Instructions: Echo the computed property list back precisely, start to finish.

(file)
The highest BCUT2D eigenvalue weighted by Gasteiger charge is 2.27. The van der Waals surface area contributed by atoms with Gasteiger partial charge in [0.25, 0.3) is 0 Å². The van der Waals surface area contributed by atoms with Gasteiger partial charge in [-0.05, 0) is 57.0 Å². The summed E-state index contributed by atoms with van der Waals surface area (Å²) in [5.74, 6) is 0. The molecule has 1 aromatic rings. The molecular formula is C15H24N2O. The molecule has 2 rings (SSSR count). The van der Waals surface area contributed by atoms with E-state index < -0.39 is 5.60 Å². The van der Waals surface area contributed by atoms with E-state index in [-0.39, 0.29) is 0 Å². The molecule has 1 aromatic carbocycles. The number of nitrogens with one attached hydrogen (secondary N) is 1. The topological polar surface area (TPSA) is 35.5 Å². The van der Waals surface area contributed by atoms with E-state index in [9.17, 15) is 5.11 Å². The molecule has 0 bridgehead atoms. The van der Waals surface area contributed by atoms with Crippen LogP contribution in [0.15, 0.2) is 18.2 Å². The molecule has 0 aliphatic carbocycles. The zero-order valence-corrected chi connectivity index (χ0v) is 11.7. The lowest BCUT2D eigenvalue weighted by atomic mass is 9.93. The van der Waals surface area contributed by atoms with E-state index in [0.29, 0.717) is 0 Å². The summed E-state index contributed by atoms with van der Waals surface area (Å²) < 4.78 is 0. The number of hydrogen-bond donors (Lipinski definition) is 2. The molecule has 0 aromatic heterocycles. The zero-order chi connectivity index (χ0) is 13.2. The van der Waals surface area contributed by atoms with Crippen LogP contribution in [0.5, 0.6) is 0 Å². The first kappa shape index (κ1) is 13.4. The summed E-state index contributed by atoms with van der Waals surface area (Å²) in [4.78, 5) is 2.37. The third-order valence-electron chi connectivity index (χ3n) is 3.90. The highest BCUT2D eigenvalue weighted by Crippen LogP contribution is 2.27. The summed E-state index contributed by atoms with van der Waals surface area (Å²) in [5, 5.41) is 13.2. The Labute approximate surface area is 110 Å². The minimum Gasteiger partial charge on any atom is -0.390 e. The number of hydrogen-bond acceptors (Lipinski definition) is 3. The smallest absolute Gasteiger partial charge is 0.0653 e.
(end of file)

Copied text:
The highest BCUT2D eigenvalue weighted by Gasteiger charge is 2.27. The van der Waals surface area contributed by atoms with Gasteiger partial charge in [0.25, 0.3) is 0 Å². The van der Waals surface area contributed by atoms with Gasteiger partial charge in [-0.05, 0) is 57.0 Å². The summed E-state index contributed by atoms with van der Waals surface area (Å²) in [5.74, 6) is 0. The molecule has 1 aromatic rings. The molecular formula is C15H24N2O. The molecule has 2 rings (SSSR count). The van der Waals surface area contributed by atoms with E-state index < -0.39 is 5.60 Å². The van der Waals surface area contributed by atoms with E-state index in [-0.39, 0.29) is 0 Å². The molecule has 1 aromatic carbocycles. The number of nitrogens with one attached hydrogen (secondary N) is 1. The topological polar surface area (TPSA) is 35.5 Å². The van der Waals surface area contributed by atoms with E-state index in [9.17, 15) is 5.11 Å². The molecule has 0 bridgehead atoms. The van der Waals surface area contributed by atoms with Crippen LogP contribution in [0.15, 0.2) is 18.2 Å². The molecule has 0 aliphatic carbocycles. The zero-order valence-corrected chi connectivity index (χ0v) is 11.7. The lowest BCUT2D eigenvalue weighted by atomic mass is 9.93. The van der Waals surface area contributed by atoms with E-state index in [0.29, 0.717) is 0 Å². The summed E-state index contributed by atoms with van der Waals surface area (Å²) < 4.78 is 0. The number of hydrogen-bond donors (Lipinski definition) is 2. The molecule has 0 aromatic heterocycles. The zero-order chi connectivity index (χ0) is 13.2. The van der Waals surface area contributed by atoms with Crippen LogP contribution in [0.5, 0.6) is 0 Å². The first kappa shape index (κ1) is 13.4. The summed E-state index contributed by atoms with van der Waals surface area (Å²) in [4.78, 5) is 2.37. The third-order valence-electron chi connectivity index (χ3n) is 3.90. The highest BCUT2D eigenvalue weighted by Crippen LogP contribution is 2.27. The summed E-state index contributed by atoms with van der Waals surface area (Å²) in [5, 5.41) is 13.2. The Labute approximate surface area is 110 Å². The minimum Gasteiger partial charge on any atom is -0.390 e. The number of hydrogen-bond acceptors (Lipinski definition) is 3. The smallest absolute Gasteiger partial charge is 0.0653 e.